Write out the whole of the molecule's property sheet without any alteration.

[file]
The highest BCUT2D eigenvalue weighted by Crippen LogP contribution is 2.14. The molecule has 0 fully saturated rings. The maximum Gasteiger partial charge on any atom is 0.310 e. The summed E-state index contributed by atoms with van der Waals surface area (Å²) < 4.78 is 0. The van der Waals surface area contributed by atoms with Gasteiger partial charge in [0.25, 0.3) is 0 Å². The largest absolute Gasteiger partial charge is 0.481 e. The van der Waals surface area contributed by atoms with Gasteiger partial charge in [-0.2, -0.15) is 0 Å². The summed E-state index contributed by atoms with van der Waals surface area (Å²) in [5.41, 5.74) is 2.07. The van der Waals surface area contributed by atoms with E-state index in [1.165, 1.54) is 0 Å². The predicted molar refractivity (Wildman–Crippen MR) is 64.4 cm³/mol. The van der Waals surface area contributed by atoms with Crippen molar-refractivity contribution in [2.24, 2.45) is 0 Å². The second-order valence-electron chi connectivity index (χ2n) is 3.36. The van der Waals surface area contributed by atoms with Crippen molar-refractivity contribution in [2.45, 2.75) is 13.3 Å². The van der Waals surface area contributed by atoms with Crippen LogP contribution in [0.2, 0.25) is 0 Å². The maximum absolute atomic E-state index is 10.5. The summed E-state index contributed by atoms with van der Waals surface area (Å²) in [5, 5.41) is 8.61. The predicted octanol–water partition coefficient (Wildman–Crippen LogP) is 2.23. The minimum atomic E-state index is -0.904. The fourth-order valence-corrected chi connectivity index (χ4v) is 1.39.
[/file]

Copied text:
The highest BCUT2D eigenvalue weighted by Crippen LogP contribution is 2.14. The molecule has 0 fully saturated rings. The maximum Gasteiger partial charge on any atom is 0.310 e. The summed E-state index contributed by atoms with van der Waals surface area (Å²) < 4.78 is 0. The van der Waals surface area contributed by atoms with Gasteiger partial charge in [0.25, 0.3) is 0 Å². The largest absolute Gasteiger partial charge is 0.481 e. The van der Waals surface area contributed by atoms with Gasteiger partial charge in [-0.2, -0.15) is 0 Å². The summed E-state index contributed by atoms with van der Waals surface area (Å²) in [5.41, 5.74) is 2.07. The van der Waals surface area contributed by atoms with E-state index in [1.165, 1.54) is 0 Å². The predicted molar refractivity (Wildman–Crippen MR) is 64.4 cm³/mol. The van der Waals surface area contributed by atoms with Crippen molar-refractivity contribution in [2.24, 2.45) is 0 Å². The second-order valence-electron chi connectivity index (χ2n) is 3.36. The van der Waals surface area contributed by atoms with Crippen molar-refractivity contribution in [2.45, 2.75) is 13.3 Å². The van der Waals surface area contributed by atoms with Crippen LogP contribution in [0.2, 0.25) is 0 Å². The maximum absolute atomic E-state index is 10.5. The summed E-state index contributed by atoms with van der Waals surface area (Å²) in [5, 5.41) is 8.61. The predicted octanol–water partition coefficient (Wildman–Crippen LogP) is 2.23. The minimum atomic E-state index is -0.904. The fourth-order valence-corrected chi connectivity index (χ4v) is 1.39.